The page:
HARRISBURG – After two area grandparents reported intimidating phone calls in which the caller demanded money for a grandchild in trouble, state Sen. Michele Brooks reminds consumers that fraudulent callers are impersonating law enforcement agents or grandchildren- and telling recipients they need to send money right away or risk imprisonment for them or their grandchild.
“This is a scam,” said Brooks, R-50th District. “The callers know a great deal of your personal information, including the full name of your grandchild, which makes this latest scam particularly believable, so I wanted everyone to know these calls are occurring in our area.”
One recent near-victim was a local woman who said someone called her, told her that her grandson had been stopped for speeding, and it was discovered that a friend had narcotics in the car. They said he needed bail money from her instantly in the form of gift cards in order to keep his record clean.
In one case, a grandmother received a call that her grandchild was injured in a car accident and then the “child” was placed on the phone to ask for money.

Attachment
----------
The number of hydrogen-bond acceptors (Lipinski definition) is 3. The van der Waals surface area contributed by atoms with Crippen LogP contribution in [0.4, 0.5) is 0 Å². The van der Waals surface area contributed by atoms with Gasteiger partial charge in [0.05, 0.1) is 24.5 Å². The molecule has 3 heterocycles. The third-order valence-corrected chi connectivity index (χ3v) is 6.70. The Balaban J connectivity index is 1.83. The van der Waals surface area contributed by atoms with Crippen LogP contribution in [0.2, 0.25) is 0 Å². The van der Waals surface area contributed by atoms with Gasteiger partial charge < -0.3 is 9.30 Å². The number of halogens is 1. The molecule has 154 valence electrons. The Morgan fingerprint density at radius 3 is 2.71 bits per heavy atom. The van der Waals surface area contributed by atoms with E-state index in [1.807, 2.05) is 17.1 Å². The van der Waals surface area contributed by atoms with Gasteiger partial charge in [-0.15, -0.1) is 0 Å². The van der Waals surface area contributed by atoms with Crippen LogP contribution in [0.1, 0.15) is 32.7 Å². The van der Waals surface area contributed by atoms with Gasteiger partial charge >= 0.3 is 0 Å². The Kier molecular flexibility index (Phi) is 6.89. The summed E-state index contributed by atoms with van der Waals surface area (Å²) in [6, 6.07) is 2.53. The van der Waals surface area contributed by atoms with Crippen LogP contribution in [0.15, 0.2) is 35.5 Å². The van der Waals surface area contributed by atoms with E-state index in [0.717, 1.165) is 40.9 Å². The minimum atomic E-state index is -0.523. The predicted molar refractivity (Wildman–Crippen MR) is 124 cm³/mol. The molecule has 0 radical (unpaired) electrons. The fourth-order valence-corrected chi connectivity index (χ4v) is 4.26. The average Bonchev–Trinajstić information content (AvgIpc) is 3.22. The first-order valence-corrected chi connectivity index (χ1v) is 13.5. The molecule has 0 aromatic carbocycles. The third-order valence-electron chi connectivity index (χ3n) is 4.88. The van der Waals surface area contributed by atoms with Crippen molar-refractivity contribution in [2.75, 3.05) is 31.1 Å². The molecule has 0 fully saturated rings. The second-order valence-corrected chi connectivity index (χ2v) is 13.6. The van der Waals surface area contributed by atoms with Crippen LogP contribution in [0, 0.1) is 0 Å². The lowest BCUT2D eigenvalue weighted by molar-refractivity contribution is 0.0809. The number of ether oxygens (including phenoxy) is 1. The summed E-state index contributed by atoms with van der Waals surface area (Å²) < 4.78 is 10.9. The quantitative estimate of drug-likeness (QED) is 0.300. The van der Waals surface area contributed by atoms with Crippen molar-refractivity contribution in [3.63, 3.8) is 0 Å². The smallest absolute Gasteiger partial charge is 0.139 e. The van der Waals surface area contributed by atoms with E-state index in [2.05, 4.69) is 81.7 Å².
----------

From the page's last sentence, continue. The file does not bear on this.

Scammers explained away his altered voice by saying he sustained a broken nose in the accident.
In many cases, the scammers put someone on the phone to impersonate the grandchild.
“If you are certain that it is a scammer, hang up,” Brooks said. “Do not try to talk with or scold them because this will most likely escalate the situation and could lead to more threats and more trouble.”
The state Bureau of Consumer Protection offers these red flags:
• The caller creates a sense of urgency to send money immediately.
• The caller will be reluctant to answer questions for information.
• The caller will instruct the target to either wire money or provide numbers from a prepaid Visa card over the phone.
• The caller may ask for credit or bank account numbers. Never give out any personal information over the phone. Credible agencies will never ask you for this information.
Anyone who believes they are a target of scammers can file an official scam complaint for the Pennsylvania attorney general’s office to review at www.attorneygeneral.gov/submit-a-complaint/scams-complaint
Anyone who needs help filling out the form or who has questions may call Brooks’ offices.
Victims may call 800-441-2555 or email email@example.com